6 August 2009

Ambach - is it really a provocation defence case?

> R v Ambach (10.07.2009, CRI-2007-004-027374) I see the High Court ruling on whether the defences of automatism (based on drunkeness) and provocation should be put to the jury is now available. I must say it is only a partial piece of the jigsaw. As I note in some comments I made on another website, reproduced below, we still can't be confident about the reason for the manslaughter verdict. The ruling corroborates this uncertainty. As automatism was in issue (albeit ruled out as being caused by a drug), it suggests the possibility of a lack of intent due to drunkeness was a very real issue. Although provocation was allowed, reading between the lines, there is some suggestion it was a weak case without a strong foundation. It will be interesting and important to consider the judge's reasons when she sentences Ambach soon. That might shed some light on whether it is another tragic provocation defence case. However, whether or not this case ultimately turned on provocation, the great dark clouds that hangs over these types of case may be a reason itself to support its abolition anyways. - - - - - I think we might need to take some care at this point about what we read into the Ambach-Brown. I share the concerns about the egregious way the provocation defence is deployed by the killers of gay men. And I am similarly frustrated that it's taken a high-profile case involving a heterosexual woman to trigger the abolition of a defence when gay groups have been lobbying for abolition for years. However, I'm not sure we can confidentally assume that Ambach's acquittal turned on provocation. As I read the reports, the case for provocation was quite tenuous and the judge instructed the jury accordingly. A manslaughter verdict may also have arisen from a lack on intent (due, I understand, to claims of intoxication). In some respects we won't know because a jury does not need to provide reasons for it's verdict. But it might be that some light is provided by the judge when she sentences Ambach shortly. That's not to take away from awfulness of the case or the provocation defence - but categorising is as a successful provocation case might be premature at this point.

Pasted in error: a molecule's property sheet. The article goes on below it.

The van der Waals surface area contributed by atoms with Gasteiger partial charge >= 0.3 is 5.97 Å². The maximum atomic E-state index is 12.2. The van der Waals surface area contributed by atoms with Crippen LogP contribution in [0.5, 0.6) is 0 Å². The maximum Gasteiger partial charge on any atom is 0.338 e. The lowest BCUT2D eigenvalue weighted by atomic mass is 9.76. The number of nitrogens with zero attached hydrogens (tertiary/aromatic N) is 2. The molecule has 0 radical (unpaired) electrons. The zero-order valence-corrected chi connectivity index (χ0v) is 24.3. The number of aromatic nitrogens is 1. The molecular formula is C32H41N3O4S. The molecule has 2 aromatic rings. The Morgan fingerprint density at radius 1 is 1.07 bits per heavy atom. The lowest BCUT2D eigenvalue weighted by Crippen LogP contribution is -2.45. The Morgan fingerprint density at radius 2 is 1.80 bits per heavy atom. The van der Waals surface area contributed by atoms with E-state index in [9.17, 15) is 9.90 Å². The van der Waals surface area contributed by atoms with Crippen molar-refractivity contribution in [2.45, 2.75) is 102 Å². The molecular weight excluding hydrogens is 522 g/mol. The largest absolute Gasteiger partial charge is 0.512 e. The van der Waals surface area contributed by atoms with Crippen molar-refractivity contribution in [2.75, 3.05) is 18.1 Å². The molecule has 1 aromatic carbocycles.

3 comments:

Anonymous said...

Can you tell us where else you have posted about this?

Anonymous said...

It's just that bit that Dean has posted here. It's on gaynz.com forum.

Anonymous said...

There has been a good discussion of legal matters over at gaynz.com – reform of the defence, the case and other cases that have come before the courts. Check it out.

It is interesting how little has been spoken and typed about Ronald Brown within (and outside) the gay community compared to other cases. The gays can’t shut up about the ‘HIV Predator’

... what does this say?

Course Outline

Lord Justice Lawton in Maxwell v Department of Trade and Industry [1974] 2 All ER 122 said:

"From time to time ... lawyers and judges have tried to define what constitutes fairness. Like defining an elephant, it is not easy to do, although fairness in practice has the elephantine quality of being easy to recognise. As a result of these efforts a word in common usage has acquired the trappings of legalism: 'acting fairly' has become 'acting in accordance with the rules of natural justice', and on occasion has been dressed up with Latin tags. This phrase in my opinion serves no useful purpose and in recent years it has encouraged lawyers to try to put those who hold inquiries into legal straitjackets.... For the purposes of my judgment I intend to ask myself this simple question: did the [decision-maker] act fairly towards the plaintiff?"


This course examines the elephantine concept of fairness in the law, along with other contemporary legal issues.

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